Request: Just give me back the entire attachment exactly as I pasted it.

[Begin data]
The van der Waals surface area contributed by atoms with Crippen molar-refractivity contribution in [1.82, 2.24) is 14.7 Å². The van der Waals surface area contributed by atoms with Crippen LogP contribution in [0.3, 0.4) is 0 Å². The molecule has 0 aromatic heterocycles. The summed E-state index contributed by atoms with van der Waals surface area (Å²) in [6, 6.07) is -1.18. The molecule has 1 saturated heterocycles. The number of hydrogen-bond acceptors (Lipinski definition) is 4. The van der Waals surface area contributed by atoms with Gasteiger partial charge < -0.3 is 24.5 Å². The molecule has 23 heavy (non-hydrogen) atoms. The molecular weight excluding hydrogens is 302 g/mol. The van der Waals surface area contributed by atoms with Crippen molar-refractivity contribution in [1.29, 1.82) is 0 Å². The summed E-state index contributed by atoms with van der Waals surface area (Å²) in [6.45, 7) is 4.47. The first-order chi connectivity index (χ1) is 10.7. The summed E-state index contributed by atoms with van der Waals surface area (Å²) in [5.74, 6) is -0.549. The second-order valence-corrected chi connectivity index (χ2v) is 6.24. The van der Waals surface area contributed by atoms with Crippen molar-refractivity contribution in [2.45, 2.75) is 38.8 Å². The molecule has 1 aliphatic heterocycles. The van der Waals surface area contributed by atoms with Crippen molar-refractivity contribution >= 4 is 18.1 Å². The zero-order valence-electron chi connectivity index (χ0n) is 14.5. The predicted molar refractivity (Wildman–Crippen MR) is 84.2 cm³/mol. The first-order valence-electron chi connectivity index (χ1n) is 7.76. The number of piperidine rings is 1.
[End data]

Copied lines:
The van der Waals surface area contributed by atoms with Crippen molar-refractivity contribution in [1.82, 2.24) is 14.7 Å². The van der Waals surface area contributed by atoms with Crippen LogP contribution in [0.3, 0.4) is 0 Å². The molecule has 0 aromatic heterocycles. The summed E-state index contributed by atoms with van der Waals surface area (Å²) in [6, 6.07) is -1.18. The molecule has 1 saturated heterocycles. The number of hydrogen-bond acceptors (Lipinski definition) is 4. The van der Waals surface area contributed by atoms with Gasteiger partial charge < -0.3 is 24.5 Å². The molecule has 23 heavy (non-hydrogen) atoms. The molecular weight excluding hydrogens is 302 g/mol. The van der Waals surface area contributed by atoms with Crippen molar-refractivity contribution in [1.29, 1.82) is 0 Å². The summed E-state index contributed by atoms with van der Waals surface area (Å²) in [6.45, 7) is 4.47. The first-order chi connectivity index (χ1) is 10.7. The summed E-state index contributed by atoms with van der Waals surface area (Å²) in [5.74, 6) is -0.549. The second-order valence-corrected chi connectivity index (χ2v) is 6.24. The van der Waals surface area contributed by atoms with Crippen molar-refractivity contribution in [2.45, 2.75) is 38.8 Å². The molecule has 1 aliphatic heterocycles. The van der Waals surface area contributed by atoms with Crippen molar-refractivity contribution >= 4 is 18.1 Å². The zero-order valence-electron chi connectivity index (χ0n) is 14.5. The predicted molar refractivity (Wildman–Crippen MR) is 84.2 cm³/mol. The first-order valence-electron chi connectivity index (χ1n) is 7.76. The number of piperidine rings is 1.